Came up out of the hole, and red-eared hounds
With long white bodies came out of the air
Suddenly, and ran at them and harried them.
The Maines" children dropped their spades, and stood
With quaking joints and terror-stricken faces,
Till Maeve called out, "These are but common men.
The Maines' children have not dropped their spades
Because Earth, crazy for its broken power,
Casts up a Show and the winds answer it
With holy shadows.' Her high heart was glad,
And when the uproar ran along the grass
She followed with light footfall in the midst,
Till it died out where an old thorn-tree stood.
Friend of these many years, you too had stood
With equal courage in that whirling rout;
For you, although you've not her wandering heart,
Have all that greatness, and not hers alone,
For there is no high story about queens
In any ancient book but tells of you;
And when I've heard how they grew old and died,
Or fell into unhappiness, I've said,
"She will grow old and die, and she has wept!'
And when I'd write it out anew, the words,
Half crazy with the thought, She too has wept!
Outrun the measure.
I'd tell of that great queen
Who stood amid a silence by the thorn
Until two lovers came out of the air
With bodies made out of soft fire.The one,
About whose face birds wagged their fiery wings,
Said, "Aengus and his sweetheart give their thanks
To Maeve and to Maeve's household, owing all
In owing them the bride-bed that gives peace.'
Then Maeve:"O Aengus, Master of all lovers,
A thousand years ago you held high ralk
With the first kings of many-pillared Cruachan.
O when will you grow weary?'
They had vanished,
But our of the dark air over her head there came
A murmur of soft words and meeting lips.

Editor 1 Interpretation

The Old Age Of Queen Maeve: A Masterpiece by Yeats

Have you ever read a poem that left you in awe? A poem that engulfs you with its mesmerizing language, depth of meaning, and profound thoughts? If not, you should definitely read William Butler Yeats' "The Old Age Of Queen Maeve". This magnificent piece of art is a fine example of Yeats' poetic genius, and the depth of his understanding of Irish mythology.

Background and Context

"The Old Age Of Queen Maeve" is a poem based on Irish mythology, which tells the story of Queen Maeve's quest for the bull of Cooley. The bull is considered a symbol of masculinity and power, and Maeve's desire to possess it represents her relentless pursuit of power and dominance. The poem is a deep exploration of human nature, and the consequences of our actions.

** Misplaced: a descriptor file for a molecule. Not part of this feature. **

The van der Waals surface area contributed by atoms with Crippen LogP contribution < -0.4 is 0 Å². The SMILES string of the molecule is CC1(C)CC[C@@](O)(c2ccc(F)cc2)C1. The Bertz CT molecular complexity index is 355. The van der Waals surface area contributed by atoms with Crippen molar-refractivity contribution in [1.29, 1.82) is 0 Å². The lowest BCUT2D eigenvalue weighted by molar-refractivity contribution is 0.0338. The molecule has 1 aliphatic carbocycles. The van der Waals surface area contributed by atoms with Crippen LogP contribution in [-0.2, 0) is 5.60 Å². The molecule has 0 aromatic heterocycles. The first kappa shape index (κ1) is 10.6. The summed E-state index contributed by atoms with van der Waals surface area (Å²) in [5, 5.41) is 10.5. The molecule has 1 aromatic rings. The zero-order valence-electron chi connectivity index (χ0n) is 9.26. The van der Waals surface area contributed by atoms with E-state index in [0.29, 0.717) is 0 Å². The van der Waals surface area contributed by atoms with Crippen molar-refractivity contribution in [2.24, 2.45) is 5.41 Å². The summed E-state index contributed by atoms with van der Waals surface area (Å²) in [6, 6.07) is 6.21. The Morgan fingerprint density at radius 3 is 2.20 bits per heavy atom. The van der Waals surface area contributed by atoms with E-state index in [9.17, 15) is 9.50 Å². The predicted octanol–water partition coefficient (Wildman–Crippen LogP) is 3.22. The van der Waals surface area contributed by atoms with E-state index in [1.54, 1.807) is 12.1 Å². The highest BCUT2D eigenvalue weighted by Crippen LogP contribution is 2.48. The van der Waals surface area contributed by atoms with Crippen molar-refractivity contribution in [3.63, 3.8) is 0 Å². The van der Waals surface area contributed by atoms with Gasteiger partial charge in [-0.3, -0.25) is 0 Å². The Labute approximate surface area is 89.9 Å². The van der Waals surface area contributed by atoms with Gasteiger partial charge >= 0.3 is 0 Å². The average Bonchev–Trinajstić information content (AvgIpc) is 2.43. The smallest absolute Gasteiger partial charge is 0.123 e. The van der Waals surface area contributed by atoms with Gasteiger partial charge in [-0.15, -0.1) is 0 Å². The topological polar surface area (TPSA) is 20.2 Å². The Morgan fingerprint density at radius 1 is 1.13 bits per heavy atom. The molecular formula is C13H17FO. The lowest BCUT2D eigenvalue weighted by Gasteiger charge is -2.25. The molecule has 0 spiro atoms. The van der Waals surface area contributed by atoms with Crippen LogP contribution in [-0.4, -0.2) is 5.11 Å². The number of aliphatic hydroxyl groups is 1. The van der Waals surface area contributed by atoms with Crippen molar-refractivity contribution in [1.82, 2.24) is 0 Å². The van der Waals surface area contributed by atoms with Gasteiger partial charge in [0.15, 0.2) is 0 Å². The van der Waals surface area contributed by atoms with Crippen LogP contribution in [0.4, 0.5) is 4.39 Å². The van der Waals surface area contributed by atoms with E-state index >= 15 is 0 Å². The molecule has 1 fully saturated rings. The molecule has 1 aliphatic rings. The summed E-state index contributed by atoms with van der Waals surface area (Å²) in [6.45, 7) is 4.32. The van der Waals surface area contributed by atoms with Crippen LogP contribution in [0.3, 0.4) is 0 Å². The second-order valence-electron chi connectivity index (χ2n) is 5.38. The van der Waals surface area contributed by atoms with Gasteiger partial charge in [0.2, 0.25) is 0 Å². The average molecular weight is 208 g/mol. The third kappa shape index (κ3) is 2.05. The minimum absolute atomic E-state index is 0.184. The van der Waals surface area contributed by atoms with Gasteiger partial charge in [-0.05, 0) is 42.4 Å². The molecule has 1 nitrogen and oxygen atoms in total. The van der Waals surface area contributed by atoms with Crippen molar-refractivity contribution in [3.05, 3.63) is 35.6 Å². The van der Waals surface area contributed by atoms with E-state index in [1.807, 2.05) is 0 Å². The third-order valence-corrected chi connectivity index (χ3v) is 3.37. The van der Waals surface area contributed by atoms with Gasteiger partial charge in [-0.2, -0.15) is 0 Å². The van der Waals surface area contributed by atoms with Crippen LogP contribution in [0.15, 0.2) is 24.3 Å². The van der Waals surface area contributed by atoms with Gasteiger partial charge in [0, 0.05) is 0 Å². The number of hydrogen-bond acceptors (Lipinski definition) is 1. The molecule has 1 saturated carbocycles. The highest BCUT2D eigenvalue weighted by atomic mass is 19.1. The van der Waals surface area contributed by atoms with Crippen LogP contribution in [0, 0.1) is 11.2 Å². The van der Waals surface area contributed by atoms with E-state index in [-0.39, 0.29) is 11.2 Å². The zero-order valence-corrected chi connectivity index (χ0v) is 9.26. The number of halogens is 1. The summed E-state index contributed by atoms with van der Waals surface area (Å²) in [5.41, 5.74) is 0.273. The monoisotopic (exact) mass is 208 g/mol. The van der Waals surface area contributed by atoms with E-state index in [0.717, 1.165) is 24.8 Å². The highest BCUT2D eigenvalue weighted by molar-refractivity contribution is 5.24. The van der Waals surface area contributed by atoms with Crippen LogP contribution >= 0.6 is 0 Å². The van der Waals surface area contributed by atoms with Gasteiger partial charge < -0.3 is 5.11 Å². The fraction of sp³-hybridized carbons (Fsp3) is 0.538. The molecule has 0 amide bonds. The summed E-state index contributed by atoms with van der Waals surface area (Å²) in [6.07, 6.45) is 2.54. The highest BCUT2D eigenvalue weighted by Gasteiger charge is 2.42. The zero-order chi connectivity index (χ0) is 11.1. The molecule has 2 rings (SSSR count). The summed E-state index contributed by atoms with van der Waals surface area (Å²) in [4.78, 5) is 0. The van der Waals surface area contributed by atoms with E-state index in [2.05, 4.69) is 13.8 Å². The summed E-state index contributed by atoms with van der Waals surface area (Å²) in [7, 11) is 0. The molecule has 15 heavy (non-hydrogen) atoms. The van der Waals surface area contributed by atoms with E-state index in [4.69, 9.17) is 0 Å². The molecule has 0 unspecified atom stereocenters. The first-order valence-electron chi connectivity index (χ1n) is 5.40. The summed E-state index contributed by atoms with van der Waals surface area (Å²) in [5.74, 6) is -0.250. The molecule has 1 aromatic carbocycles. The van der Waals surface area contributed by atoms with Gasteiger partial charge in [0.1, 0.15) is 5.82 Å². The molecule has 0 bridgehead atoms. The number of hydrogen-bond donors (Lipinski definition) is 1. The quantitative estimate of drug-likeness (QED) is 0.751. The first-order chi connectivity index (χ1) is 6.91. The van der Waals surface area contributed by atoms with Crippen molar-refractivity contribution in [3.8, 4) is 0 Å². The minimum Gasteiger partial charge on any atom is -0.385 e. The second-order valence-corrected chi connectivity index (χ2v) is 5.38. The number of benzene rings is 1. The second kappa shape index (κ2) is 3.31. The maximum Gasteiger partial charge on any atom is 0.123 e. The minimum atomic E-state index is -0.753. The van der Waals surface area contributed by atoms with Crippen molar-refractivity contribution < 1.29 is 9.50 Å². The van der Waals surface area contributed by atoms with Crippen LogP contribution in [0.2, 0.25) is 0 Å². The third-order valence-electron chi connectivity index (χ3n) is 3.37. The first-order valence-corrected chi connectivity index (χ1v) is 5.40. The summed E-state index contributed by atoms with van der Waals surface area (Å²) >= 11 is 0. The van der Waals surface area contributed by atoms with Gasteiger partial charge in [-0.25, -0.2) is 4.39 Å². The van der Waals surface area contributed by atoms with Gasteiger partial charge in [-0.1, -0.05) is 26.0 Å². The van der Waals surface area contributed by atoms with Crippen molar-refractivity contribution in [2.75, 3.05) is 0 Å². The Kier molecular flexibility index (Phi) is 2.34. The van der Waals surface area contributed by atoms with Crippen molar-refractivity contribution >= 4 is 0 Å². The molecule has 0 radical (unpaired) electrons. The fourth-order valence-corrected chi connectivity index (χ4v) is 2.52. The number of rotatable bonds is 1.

Yeats was fascinated by Irish mythology and folklore, and he drew inspiration from it for most of his work. His poetry is a reflection of his love for Ireland and his desire to revive its cultural heritage. He believed that Irish mythology held the key to understanding the Irish psyche, and he used it to create a body of work that is both powerful and enduring.

Form and Structure

"The Old Age Of Queen Maeve" is a long poem consisting of sixty-four stanzas, each containing four lines. The rhyme scheme is ABAB, and the meter is iambic tetrameter. The poem is written in the third person, and the narrator describes the events of the story from a neutral perspective.

The poem is divided into two parts - the first part tells the story of Maeve's quest, while the second part reflects on the consequences of her actions. The transition between the two parts is marked by a change in tone and style. The first part is more adventurous and fast-paced, while the second part is more reflective and philosophical.

Themes and Interpretation

"The Old Age Of Queen Maeve" is a rich and complex poem that explores several themes. The most prominent themes are power, desire, and the consequences of our actions.

Throughout the poem, we see Maeve's relentless pursuit of power and dominance. Her desire to possess the bull of Cooley is a symbol of her insatiable hunger for power. She is willing to do anything to get what she wants, even if it means sacrificing the lives of her soldiers. Her actions reflect the darker side of human nature, and the corrupting influence of power.

The consequences of Maeve's actions are also explored in the poem. As she moves closer to her goal, she becomes more ruthless and cruel. Her soldiers pay the price for her ambition, and their deaths haunt her in the end. The consequences of our actions are not always obvious, and the poem serves as a warning against the dangers of blind ambition.

Another theme that is explored in the poem is the role of women in society. Maeve is a powerful queen, but her power is always questioned and challenged. She is portrayed as a woman who is constantly fighting for her place in a male-dominated world. Her character reflects the struggles of women throughout history, and the poem celebrates their strength and resilience.

Language and Imagery

"The Old Age Of Queen Maeve" is a masterclass in poetic language and imagery. Yeats' use of language is both beautiful and profound, and his imagery is vivid and evocative.

The language of the poem is rich and musical, with a rhythm that is both soothing and mesmerizing. The use of repetition and alliteration creates a sense of unity and harmony, and the rhyme scheme adds to the musicality of the poem.